With strikes on the news in the UK and around the world, director/writer Eric Gravel’s new film about a single mother seeking upward mobility – and stymied by public transport strikes that threaten not only job interviews for her sought livelihood, but her current employment as a maid at a five-star hotel – feels especially timely. Julie wakes up before dawn and leaves her children with a long-suffering neighbour. She travels into the city while still dark and does not get home until the light has left the sky. The radio and television stations are full of news of the upcoming strikes – and while the workers cannot afford not to protest, Julie cannot afford clocking in late one more day, or losing the chance at a better life for her family.
The frantic pace and high personal stakes of Full Time mirror the energy and tone of a Safdie film, but unlike Uncut Gems or Good Time Julie’s problems are largely not of her own making. She is trapped in her job by her need to provide for her children – the same children she does not want to move into the city without the promise of higher pay and better accommodation, especially with her mounting debt. Her children’s father is absent, along with his alimony payments. Her babysitting neighbour’s grumbling evolves into threats of involving social services. The Dardenne’s Two Days, One Night is perhaps a more apt reference point which captures the mundane nightmare of the capitalist hustle and the resentment that can foster in a dog-eat-dog mentality.
Full Time is a nerve-fraying watch; the only time we see Julie (and indeed the camera) still is right at the opening, as she sleeps before beginning another punishing week. From here, the movement is constant and relentless. Irène Drésel’s electronic score evokes the sounds of rushing blood, pounding feet and hearts, and the piercing blares that drown out the ability to register and respond to the world around you. There is no time or space to think clearly, let alone breathe freely. As Julie cries off her mascara and puts on her face for yet another gruelling week, the stress is inescapable.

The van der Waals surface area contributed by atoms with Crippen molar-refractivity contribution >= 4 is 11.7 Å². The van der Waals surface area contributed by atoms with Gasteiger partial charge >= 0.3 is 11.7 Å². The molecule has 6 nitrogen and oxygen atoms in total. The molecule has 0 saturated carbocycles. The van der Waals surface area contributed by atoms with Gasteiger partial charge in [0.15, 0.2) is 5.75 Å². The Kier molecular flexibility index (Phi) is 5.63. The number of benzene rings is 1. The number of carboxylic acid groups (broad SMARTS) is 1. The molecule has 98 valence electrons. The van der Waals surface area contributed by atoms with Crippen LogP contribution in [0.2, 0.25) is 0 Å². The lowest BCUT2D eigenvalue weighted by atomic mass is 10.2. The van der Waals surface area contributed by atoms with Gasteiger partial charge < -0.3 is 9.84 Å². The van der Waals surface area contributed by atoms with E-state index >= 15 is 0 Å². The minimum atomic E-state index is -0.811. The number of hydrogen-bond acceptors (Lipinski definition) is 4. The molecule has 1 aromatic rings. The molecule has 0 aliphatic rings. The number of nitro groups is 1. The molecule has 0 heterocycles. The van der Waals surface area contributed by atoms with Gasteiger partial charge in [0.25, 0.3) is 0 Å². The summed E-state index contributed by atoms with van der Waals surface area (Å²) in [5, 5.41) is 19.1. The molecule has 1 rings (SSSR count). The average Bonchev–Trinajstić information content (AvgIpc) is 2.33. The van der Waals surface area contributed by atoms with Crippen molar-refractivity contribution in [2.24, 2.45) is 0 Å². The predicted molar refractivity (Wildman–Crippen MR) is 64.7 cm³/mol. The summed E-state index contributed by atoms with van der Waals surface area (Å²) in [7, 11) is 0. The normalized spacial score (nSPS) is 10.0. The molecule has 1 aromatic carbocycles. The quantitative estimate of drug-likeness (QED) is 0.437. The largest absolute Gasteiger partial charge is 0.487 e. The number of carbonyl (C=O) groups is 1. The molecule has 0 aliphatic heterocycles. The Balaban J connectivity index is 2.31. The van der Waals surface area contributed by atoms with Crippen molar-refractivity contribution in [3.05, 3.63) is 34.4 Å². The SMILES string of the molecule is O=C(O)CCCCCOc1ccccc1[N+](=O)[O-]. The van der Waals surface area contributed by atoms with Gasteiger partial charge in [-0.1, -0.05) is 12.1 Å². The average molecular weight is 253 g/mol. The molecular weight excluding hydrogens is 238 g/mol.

Laure Calamy’s performance matches the ceaseless energy of the script. In her confident, natural portrayal, Julie is sympathetic even as the audience’s external eyes see the predicaments she is stuck between with frightening clarity. Not all of her decisions seem good at the moment, but all seem the best she can do.
Despite the frantic tone and pace – one all too recognisable for many today – of Full Time, Gravel refuses to give into hopelessness. Perhaps these narrative choices are a cop-out, but they come as the first real, and earned, relief in a taught 88 minutes. Full Time is not an easy watch, but a rewarding one in its coherence, intensity, and sympathy for all trapped in a capitalist nightmare.
Full Time had its UK premiere at the Edinburgh International Film Festival
by Carmen Paddock
Carmen is a Pennsylvanian transplant to Glasgow who writes about film, television, and opera. A lover of maximalism and musicals, much of her writing focuses on cross-media adaptation. Favourite films include West Side Story, 10 Things I Hate About You, Ludwig, Cabaret, Twin Peaks: Fire Walk With Me, and Moulin Rouge!. She holds a Masters in International Film Business from the University of Exeter / London Film School. Follow her on Twitter @CarmenChloie